Western Europe, the U.S., and Japan will account for more than 70% of pharmaceutical packaging demand that will drive a 5.5% annual expansion to $62 billion in 2015. That’s the forecast from World Pharmaceutical Packaging, a new study from The Freedonia Group, Inc.
China, says Freedonia, will provide faster growth opportunities based on rapidly expanding pharmaceutical manufacturing capabilities and the phasing-in of an extensive government program designed to upgrade the quality and integrity of nationally produced medicines. India and Brazil will also evolve into fast-growing pharmaceutical packaging markets as drug-producing sectors are upgraded and diversified.
Growth in West European demand will reflect upgraded government standards requiring unit-dose, high-barrier, and anti-counterfeit packaging for various medications. Based on its broad range of proprietary and generic drug producers, Japan will remain a large, diverse consumer of pharmaceutical containers, closures, and related accessories. However, Freedonia notes the country will provide below-average growth opportunities as drug makers pursue greater packaging efficiencies to offset pricing pressures.
Meanwhile, the study says that global demand for primary pharmaceutical containers will increase 5.6% a year to nearly $39 billion in 2015, with prefillable syringes and vials leading the way as advances in biotechnology lead to new therapies that must be injected.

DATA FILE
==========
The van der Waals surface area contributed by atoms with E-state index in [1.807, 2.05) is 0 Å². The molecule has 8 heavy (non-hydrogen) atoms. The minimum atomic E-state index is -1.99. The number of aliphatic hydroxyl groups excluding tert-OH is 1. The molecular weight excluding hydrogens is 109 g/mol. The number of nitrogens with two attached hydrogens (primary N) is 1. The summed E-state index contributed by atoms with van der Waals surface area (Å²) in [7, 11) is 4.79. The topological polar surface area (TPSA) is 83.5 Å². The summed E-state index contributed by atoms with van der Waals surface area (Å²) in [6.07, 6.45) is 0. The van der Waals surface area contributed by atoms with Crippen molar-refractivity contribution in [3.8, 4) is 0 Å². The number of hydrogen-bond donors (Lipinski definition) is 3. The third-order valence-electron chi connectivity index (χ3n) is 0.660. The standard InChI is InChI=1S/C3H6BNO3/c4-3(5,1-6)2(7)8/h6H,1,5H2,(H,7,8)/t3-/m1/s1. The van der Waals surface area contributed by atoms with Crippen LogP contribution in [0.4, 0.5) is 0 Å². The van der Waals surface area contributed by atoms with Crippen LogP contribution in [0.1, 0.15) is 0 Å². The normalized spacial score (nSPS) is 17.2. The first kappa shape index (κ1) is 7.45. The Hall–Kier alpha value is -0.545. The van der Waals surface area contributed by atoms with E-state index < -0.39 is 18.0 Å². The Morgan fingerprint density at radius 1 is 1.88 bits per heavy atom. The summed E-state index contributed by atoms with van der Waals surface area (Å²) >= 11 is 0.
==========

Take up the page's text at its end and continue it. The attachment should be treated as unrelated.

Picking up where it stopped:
Plastic bottles will remain the most widely used package for oral drugs distributed in bulk and prescription-dose volumes to retail and mail order pharmacies. Bottles will continue to dominate applications in over-the-counter medicines sold in tablet and capsule quantities of 50 or more. Blister packaging will comprise the second-largest selling group of primary pharmaceutical containers based on its adaptability to unit-dose and clinical trial formats with expanded label content, high visibility, and built-in track-and-trace features.
The 528-page World Pharmaceutical Packaging report is available for $6,400 by contacting Corinne Gangloff by phone 440.684.9600, fax 440.646.0484, or e-mail at firstname.lastname@example.org.